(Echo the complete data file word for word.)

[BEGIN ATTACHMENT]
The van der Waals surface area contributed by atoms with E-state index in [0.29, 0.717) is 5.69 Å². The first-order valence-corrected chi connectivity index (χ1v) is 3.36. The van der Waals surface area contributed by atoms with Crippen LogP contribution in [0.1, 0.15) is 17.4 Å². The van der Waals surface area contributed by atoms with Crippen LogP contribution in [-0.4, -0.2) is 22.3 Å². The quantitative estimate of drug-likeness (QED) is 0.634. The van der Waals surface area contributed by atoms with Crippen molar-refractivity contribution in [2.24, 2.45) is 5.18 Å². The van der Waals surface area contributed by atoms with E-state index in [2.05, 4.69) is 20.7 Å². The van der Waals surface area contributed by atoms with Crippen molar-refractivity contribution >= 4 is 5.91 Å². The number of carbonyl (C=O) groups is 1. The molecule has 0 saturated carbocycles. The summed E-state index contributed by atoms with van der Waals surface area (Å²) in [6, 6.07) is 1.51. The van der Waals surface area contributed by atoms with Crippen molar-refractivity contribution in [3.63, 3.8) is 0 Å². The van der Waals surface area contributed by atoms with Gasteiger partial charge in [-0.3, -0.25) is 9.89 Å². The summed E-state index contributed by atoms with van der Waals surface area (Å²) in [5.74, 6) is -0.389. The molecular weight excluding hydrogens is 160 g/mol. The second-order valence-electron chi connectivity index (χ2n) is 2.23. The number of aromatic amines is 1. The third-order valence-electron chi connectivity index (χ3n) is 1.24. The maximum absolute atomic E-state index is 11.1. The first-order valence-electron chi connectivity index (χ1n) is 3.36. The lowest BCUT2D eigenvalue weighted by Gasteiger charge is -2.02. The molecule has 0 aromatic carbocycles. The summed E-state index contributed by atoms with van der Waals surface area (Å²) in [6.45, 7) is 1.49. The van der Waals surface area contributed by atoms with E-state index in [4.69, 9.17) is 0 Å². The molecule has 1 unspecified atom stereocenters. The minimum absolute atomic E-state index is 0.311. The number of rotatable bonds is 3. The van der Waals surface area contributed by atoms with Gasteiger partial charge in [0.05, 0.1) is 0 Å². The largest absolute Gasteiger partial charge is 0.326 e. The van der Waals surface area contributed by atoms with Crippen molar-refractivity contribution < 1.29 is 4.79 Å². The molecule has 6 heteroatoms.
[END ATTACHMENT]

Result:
The van der Waals surface area contributed by atoms with E-state index in [0.29, 0.717) is 5.69 Å². The first-order valence-corrected chi connectivity index (χ1v) is 3.36. The van der Waals surface area contributed by atoms with Crippen LogP contribution in [0.1, 0.15) is 17.4 Å². The van der Waals surface area contributed by atoms with Crippen LogP contribution in [-0.4, -0.2) is 22.3 Å². The quantitative estimate of drug-likeness (QED) is 0.634. The van der Waals surface area contributed by atoms with Crippen molar-refractivity contribution in [2.24, 2.45) is 5.18 Å². The van der Waals surface area contributed by atoms with E-state index in [2.05, 4.69) is 20.7 Å². The van der Waals surface area contributed by atoms with Crippen molar-refractivity contribution >= 4 is 5.91 Å². The number of carbonyl (C=O) groups is 1. The molecule has 0 saturated carbocycles. The summed E-state index contributed by atoms with van der Waals surface area (Å²) in [6, 6.07) is 1.51. The van der Waals surface area contributed by atoms with Crippen molar-refractivity contribution in [3.63, 3.8) is 0 Å². The van der Waals surface area contributed by atoms with Gasteiger partial charge in [-0.3, -0.25) is 9.89 Å². The summed E-state index contributed by atoms with van der Waals surface area (Å²) in [5.74, 6) is -0.389. The molecular weight excluding hydrogens is 160 g/mol. The second-order valence-electron chi connectivity index (χ2n) is 2.23. The number of aromatic amines is 1. The third-order valence-electron chi connectivity index (χ3n) is 1.24. The maximum absolute atomic E-state index is 11.1. The first-order valence-electron chi connectivity index (χ1n) is 3.36. The lowest BCUT2D eigenvalue weighted by Gasteiger charge is -2.02. The molecule has 0 aromatic carbocycles. The summed E-state index contributed by atoms with van der Waals surface area (Å²) in [6.45, 7) is 1.49. The van der Waals surface area contributed by atoms with E-state index in [4.69, 9.17) is 0 Å². The molecule has 1 unspecified atom stereocenters. The minimum absolute atomic E-state index is 0.311. The number of rotatable bonds is 3. The van der Waals surface area contributed by atoms with Gasteiger partial charge in [0.05, 0.1) is 0 Å². The largest absolute Gasteiger partial charge is 0.326 e. The van der Waals surface area contributed by atoms with Crippen molar-refractivity contribution < 1.29 is 4.79 Å². The molecule has 6 heteroatoms.